Woody Allen's comedic redubbing of a couple of Japanese crime films is still full of laughs, but what's really funny is how similar this "new" DVD is to the one released in 2003. So funny I forgot to laugh.
Movie Grade: B
DVD Grade: C+
Cause for celebration: Woody Allen's What's Up, Tiger Lily? is back on DVD! The 2003 Image Entertainment release has been out of print for a few years, but don't worry if you bought it back thenˇyou aren't missing out. I don't suppose this really qualifies as a double-dip, as there's nothing new to entice fans to re-buy it (so, a single-dip?). It's literally the same discˇthe rather useless Allen filmography still stops with 2003's woeful Jason Biggs vehicle Anything Else.
That means I can pretty much let Dan Heaton's review below stand. For the record, I'm a bit more positive on the film than he is, though it does drag in spots and I could really do without the awkward musical interludes by Lovin' Spoonful, inserted against Allen's will to pad the running time. Dan is spot-on about the transfer and extras, though. A decent disc, and I don't suppose we can expect much in the way of extras for an Allen film anyway.
Dan's review follows, with edits and occasional additions by moi.
Woody Allen's star was only beginning to rise upon the release of the peculiar What's Up, Tiger Lily? in 1966. Joining with six other writers, he redubbed the entire soundtrack of two Japanese crime films, including 1964's Kagi no Kag(Joel: directed by Kurosawa compatriot Senkichi Taniguchi
), and created a new picture. The new dialogue is very silly and often incorporates the lowest, most basic humor to generate laughs. (Joel: I'll give him that, but some of it is damn funny, clunkers like "Hey! You have my vibrator!" aside.) The characters retain the dull racial stereotypes of the Japanese film and utilize goofy accents. Allen's ingenious sense of comic timing does appear here intermittently, but the amount of filler material is higher than usual.
The plot is a ridiculous spy tale involving the search for an important egg salad recipe. Tatsuya Mihashi now stars as Phil Moscowitz, a womanizing guy who manages to avoid considerable peril to capture the prize. (Joel: Does he? I could barely follow the new plot.) Many attractive women appear throughout, including Akiko Wakabayashi as his stunning accomplice, Suki. She escapes from jail and mistakenly believes that his car is her escape route, which brings them into a partnership. Further details about the plot are not really needed, as the story relies on odd punch lines to succeed. (Joel: Not true. I think it's important to note that the villain, Wing Fat, threatens his foes with a beard-eating mustache.)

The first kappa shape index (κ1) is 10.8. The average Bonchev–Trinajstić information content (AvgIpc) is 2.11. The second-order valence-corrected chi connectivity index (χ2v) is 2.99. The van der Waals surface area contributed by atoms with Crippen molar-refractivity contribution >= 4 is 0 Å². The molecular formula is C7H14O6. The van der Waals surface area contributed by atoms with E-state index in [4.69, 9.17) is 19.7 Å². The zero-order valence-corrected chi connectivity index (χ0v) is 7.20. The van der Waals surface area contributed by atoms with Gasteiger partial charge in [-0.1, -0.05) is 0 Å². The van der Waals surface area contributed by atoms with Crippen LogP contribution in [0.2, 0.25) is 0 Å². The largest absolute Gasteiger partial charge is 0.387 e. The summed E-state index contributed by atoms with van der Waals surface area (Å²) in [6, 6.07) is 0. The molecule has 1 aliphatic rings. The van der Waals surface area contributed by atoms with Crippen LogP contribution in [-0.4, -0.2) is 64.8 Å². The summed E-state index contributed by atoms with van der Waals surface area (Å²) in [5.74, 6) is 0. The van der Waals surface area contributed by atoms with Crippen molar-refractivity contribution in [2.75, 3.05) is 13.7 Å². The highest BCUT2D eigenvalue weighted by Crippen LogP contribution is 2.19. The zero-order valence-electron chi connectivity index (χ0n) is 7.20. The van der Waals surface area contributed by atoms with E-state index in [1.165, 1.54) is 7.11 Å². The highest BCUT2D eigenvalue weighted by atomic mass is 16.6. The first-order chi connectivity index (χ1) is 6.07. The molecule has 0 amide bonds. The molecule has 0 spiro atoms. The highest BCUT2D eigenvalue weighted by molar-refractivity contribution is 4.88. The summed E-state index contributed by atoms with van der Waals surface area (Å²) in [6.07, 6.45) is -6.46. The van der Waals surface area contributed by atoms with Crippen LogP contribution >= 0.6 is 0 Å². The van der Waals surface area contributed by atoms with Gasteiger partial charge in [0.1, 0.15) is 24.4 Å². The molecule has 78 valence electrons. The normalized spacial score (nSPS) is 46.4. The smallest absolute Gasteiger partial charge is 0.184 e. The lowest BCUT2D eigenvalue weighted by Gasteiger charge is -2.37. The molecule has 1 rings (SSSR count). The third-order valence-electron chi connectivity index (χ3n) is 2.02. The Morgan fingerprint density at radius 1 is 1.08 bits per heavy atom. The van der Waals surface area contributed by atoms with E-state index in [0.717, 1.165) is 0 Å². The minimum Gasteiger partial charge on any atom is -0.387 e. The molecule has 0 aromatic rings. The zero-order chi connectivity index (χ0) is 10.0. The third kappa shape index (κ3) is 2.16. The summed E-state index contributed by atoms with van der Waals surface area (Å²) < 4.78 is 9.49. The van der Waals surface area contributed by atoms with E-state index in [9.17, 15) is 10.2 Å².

The jokes are generally silly and extremely dumb, but I found myself chuckling at many of the lines. While looking at a map, one of the spies points at the building depicted and says the villain lives there. Phil, stunned: "He lives in that piece of paper?" Later, a stunning girl enters the room wearing only a bathrobe and asks Phil to name three presidents. (Joel: Yeah, I don't get that one.) Several fistfights contain ridiculous sound effects and have characters yelling "take this and that!" as they battle. (Joel: Actually, it's Phil, who does a bit of name calling: "Saracen pig! Spartan dog! Take this! And this! Roman cow! Russian snake! Spanish fly! Anglo-Saxon Hun!" It's inexplicably the film's best running gag.) The projection even stops at one point, during a dire moment with a snake. (Joel: To be fair, it actually stops so the projectionist can grab a piece of hair from the gate... and make out with his mistress a bit.)
Following several moments of unexplained action scenes, Woody Allen introduces the film and describes its purpose in a short discussion with an interviewer. They appear briefly during the story's middle act, but provide little more than face time for the director. Devoted Allen fans expecting a movie on the level of Annie Hall, Manhattan, and his other classic pictures will be extremely disappointed by What's Up, Tiger Lily?(Joel: Oh come on, Dan. No one is expecting Annie Hall.) Its scope is extremely limited and the laughs are dated. This silly experiment is worth seeing, but it only works if cinema lovers remember to leave their expectations at the door. (Joel: Also, if you're drunk.)
The DVD: The 2.35:1 anamorphic widescreen transfer lacks major defects. Considering the significant age of the source material, the picture holds up very wellˇthere's a small amount of grain and the clarity can only reach a certain level, but these issues never distract too much.
The lightweight mono transfer stays very centralized and lacks the punch of even an adequate stereo version. Audio is provided in two versions-theatrical and television-which vary slightly, and not always for understandable reasons.
An extra comparing the two tracks is helpful, but it would be better to explain why the changes were made. A few seem to relate to the material being risqu╚╚, but others are different for no apparent reason. The feature allows you to play brief scenes using either audio version, eliminating the need to search through the feature. There's also the original theatrical trailer and an Allen filmography.